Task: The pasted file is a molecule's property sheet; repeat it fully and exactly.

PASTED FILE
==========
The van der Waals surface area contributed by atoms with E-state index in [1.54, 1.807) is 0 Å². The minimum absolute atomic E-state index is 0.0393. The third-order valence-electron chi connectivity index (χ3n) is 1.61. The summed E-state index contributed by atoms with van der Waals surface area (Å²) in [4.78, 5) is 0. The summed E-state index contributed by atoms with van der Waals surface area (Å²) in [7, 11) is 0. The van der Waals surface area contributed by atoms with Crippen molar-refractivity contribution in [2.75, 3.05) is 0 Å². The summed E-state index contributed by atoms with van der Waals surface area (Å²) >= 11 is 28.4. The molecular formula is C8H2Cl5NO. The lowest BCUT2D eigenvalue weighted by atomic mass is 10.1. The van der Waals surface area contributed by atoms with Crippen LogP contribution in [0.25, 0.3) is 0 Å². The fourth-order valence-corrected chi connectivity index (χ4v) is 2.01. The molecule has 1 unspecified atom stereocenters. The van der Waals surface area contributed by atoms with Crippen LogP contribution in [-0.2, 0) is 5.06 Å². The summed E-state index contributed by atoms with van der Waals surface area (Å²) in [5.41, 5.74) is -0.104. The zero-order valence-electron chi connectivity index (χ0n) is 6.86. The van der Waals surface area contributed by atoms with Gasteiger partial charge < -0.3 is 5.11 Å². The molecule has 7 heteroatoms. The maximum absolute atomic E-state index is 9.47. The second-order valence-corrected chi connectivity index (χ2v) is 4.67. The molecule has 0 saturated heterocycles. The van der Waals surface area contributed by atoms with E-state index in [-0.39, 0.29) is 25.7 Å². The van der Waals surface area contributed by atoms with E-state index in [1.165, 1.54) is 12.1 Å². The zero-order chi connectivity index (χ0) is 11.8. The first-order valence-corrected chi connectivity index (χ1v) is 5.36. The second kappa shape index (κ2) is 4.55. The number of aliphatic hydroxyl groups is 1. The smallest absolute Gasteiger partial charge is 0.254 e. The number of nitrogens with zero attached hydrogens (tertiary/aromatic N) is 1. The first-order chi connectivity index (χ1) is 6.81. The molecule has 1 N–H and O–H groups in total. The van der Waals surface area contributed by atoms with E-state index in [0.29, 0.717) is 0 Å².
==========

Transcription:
The van der Waals surface area contributed by atoms with E-state index in [1.54, 1.807) is 0 Å². The minimum absolute atomic E-state index is 0.0393. The third-order valence-electron chi connectivity index (χ3n) is 1.61. The summed E-state index contributed by atoms with van der Waals surface area (Å²) in [4.78, 5) is 0. The summed E-state index contributed by atoms with van der Waals surface area (Å²) in [7, 11) is 0. The van der Waals surface area contributed by atoms with Crippen molar-refractivity contribution in [2.75, 3.05) is 0 Å². The summed E-state index contributed by atoms with van der Waals surface area (Å²) >= 11 is 28.4. The molecular formula is C8H2Cl5NO. The lowest BCUT2D eigenvalue weighted by atomic mass is 10.1. The van der Waals surface area contributed by atoms with Crippen LogP contribution in [0.25, 0.3) is 0 Å². The fourth-order valence-corrected chi connectivity index (χ4v) is 2.01. The molecule has 1 unspecified atom stereocenters. The van der Waals surface area contributed by atoms with Crippen LogP contribution in [-0.2, 0) is 5.06 Å². The summed E-state index contributed by atoms with van der Waals surface area (Å²) in [5.41, 5.74) is -0.104. The zero-order valence-electron chi connectivity index (χ0n) is 6.86. The van der Waals surface area contributed by atoms with Gasteiger partial charge < -0.3 is 5.11 Å². The molecule has 7 heteroatoms. The maximum absolute atomic E-state index is 9.47. The second-order valence-corrected chi connectivity index (χ2v) is 4.67. The molecule has 0 saturated heterocycles. The van der Waals surface area contributed by atoms with E-state index in [-0.39, 0.29) is 25.7 Å². The van der Waals surface area contributed by atoms with E-state index in [1.165, 1.54) is 12.1 Å². The zero-order chi connectivity index (χ0) is 11.8. The first-order valence-corrected chi connectivity index (χ1v) is 5.36. The second kappa shape index (κ2) is 4.55. The number of aliphatic hydroxyl groups is 1. The smallest absolute Gasteiger partial charge is 0.254 e. The number of nitrogens with zero attached hydrogens (tertiary/aromatic N) is 1. The first-order chi connectivity index (χ1) is 6.81. The molecule has 1 N–H and O–H groups in total. The van der Waals surface area contributed by atoms with E-state index in [0.29, 0.717) is 0 Å².